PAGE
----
Three Weddings And A Giggle
by Liz Curtis Higgs, Carolyn Zane, and Karen Ball; contemporary (2001)
Multnomah, $11.99, ISBN 1-57673-656-3

I love the local Borders. They stock trade-sized paperbacks on the same shelf, so there you have it: all those lovely inspirational romances shelved side by side with Kensington Bravas. You should've seen the lovely fireworks when my more conservative friend Gina bought Lori Foster's Too Much Temptation, fully believing that it's a kitchen-and-God romance.

I bought this one, Three Weddings And A Giggle while checking the trade paperback shelf for the new Susan Johnson (alas, no luck yet with the new Susan Johnson book). It looks cute. The authors' hubbies give their shameless endorsements of this book (Ms Zane's husband is hoping to buy a nail gun with the royalty check coming in), and there are some lovely recollections of how the authors first met and later married their SO's.

Alas, it is not to be, this book and me.

Of course, since this is an inspirational romance and the flames for reviews of these kinds of books, from my experience, tend to be the creepiest of them all, so I'll just let you people know that (a) I'm not exactly Christian, although I'm sure Simon Baker and Hugh Jackman will make me see the light if they try even a little, and (b) I'm not very religious. No, I'm not religious at all, to be honest.

So the idea of two grannies praying to God to heal their broken down vehicle (Carolyn Zane's Sweet Chariot) does not make me go "Amen! You go!". I laugh, but it's the nasty laugh people produce when they are watching weirdos making an ass out of themselves on TV.

Let's start with Liz Curtis Higgs' Fine Print, which will be fine if the Daddy of the hero doesn't creep me out that much. Meghan DeWitt, still fuming over a bad relationship, decides to move to new sceneries for a fresh start. She is hired by Hugh Osborne's father to tutor Hugh in fine speech (Meghan's a speech therapist), little knowing that everything is a matchmaking conspiracy by Hugh's dad.

Bloody hell, but the daddy really creeps me out. It is bad enough that somehow he is the God stand-in figure in this novella, leading the two dumb sheep through the nose just to marry and give him kids, but he talks in this creepy dirty old man way that freaks me no end. He doesn't say things normally. He says things to Meghan like "My son is in for a real treat" upon meeting Meghan, "He's a fine catch... er, character", and other things that I can easily imagine him saying with a lascivious gleam in his eye.

He's Survivor Marquesas's dirty old man Paschal all over again, just like that Paschal who pats his hand along the inside of that indecently young "Oh My Heck Evil Bride of Chucky" Neleh's thigh even as he proclaims to the TV, "She's like my daughter" or something. Pervert! Creep! R Kelly!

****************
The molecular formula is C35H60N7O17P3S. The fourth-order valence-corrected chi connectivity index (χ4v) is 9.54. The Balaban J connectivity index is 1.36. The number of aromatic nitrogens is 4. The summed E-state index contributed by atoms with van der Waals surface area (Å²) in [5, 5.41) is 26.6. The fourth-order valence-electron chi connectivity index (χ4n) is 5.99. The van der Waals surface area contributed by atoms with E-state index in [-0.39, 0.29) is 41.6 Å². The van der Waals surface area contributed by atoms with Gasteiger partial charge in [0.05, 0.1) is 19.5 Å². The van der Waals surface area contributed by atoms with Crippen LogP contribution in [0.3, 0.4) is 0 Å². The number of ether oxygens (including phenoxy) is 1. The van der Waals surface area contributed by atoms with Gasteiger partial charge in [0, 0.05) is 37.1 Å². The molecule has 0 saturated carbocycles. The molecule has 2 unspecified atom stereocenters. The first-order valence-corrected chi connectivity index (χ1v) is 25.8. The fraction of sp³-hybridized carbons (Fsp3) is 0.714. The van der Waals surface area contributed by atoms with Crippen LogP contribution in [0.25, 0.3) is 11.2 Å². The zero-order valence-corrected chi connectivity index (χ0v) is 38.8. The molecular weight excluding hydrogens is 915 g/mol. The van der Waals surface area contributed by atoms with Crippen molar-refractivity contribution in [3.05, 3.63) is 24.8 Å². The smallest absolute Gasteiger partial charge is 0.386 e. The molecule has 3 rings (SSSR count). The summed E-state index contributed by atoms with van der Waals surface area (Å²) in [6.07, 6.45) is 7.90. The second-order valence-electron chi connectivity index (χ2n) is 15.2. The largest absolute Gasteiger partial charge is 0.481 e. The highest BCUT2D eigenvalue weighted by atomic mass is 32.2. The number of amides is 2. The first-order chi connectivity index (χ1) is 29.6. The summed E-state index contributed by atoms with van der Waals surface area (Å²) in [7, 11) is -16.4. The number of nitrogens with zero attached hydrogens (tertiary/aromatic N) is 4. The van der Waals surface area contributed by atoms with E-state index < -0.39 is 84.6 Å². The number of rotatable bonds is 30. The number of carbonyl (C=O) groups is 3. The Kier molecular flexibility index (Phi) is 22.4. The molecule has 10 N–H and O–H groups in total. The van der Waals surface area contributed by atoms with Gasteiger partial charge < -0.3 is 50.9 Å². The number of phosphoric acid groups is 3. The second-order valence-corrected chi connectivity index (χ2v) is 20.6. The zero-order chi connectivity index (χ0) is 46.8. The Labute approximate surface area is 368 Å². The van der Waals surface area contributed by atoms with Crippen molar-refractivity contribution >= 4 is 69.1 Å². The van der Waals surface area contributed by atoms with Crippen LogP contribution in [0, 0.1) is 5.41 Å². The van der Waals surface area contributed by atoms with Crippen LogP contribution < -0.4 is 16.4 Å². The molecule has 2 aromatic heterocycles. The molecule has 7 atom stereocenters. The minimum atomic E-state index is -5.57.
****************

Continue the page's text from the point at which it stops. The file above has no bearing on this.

Still, Hugh and Meghan are nice characters, or as nice as two clueless and rather duncy people who have to be thrown together by the Pimp Daddy can be, that is.

Carolyn Zane's story is Sweet Chariot and oh my god. The idea of two grannies grabbing life by the testes and having fun is nice, but damn, the grannies' final adventure just has to be buying an RV sight unseen and then realizing that it's junk. They put their hands over the RV and pray to God to heal the RV. Can God rain me money while He's at it?

Their grandkids, Lexie and Jake (not related, not even cousins, although the latter may disappoint a few folks in more rural, homely countryside areas, I think), tag along and start misunderstanding each other. She thinks he's a boor, he thinks she's a city gal and hence not very Pure and Virtuous, whatever that means.

The fact that the grannies can't even act without making a show of praying to God first and the two young 'uns are as contrived and clueless as can be make Sweet Chariot a painful ride down the hells of painful storytelling.

Karen Ball's Bride On The Run is the worst. Alexandria Wingate can't say no to her father forcing her into marriage (God said obey thy father) so she and her fiftysomething but equally dingbatted friend Birdie bolt off. She's still in her wedding gown, by the way.

Oh yeah, God loves all creatures, even pathetically simple ones.

Alex here runs into all sorts of troubles, meets a nice man who runs a home for naughty brats, and Alex then proceeds to prove that she is hopeless in housework. Hee-hee. How cute. I want to die.

But the most annoying thing is how the author just keeps peppering the story with verses and "Jesus" and "God" and whatnot. I have not met any Christians who talk this way at all in real life, and in a book it is very, very huh-inducing. Alex just can't seem to talk a single sentence without saying things like how she wonders what God has planned for her, she has a Scripture Of The Paragraph for everything around her, and she keeps babbling about how Jesus will do things like this or how Jesus will act in situations like that, et cetera.

What is this? Bad Preaching 101?

It's tragic really, how for a God-loving creature, Alex is a train wreck, an accidental disaster waiting to happen. The guy, Evan, is a nice guy, but he must have done some really bad crap if God has to sic Alex on him. You poor, poor man.

Good intentions aside, stupidity is overrated comedy, but hey, that's just me.

Three Weddings And A Bored Mrs Giggles indeed.

Rating: 54

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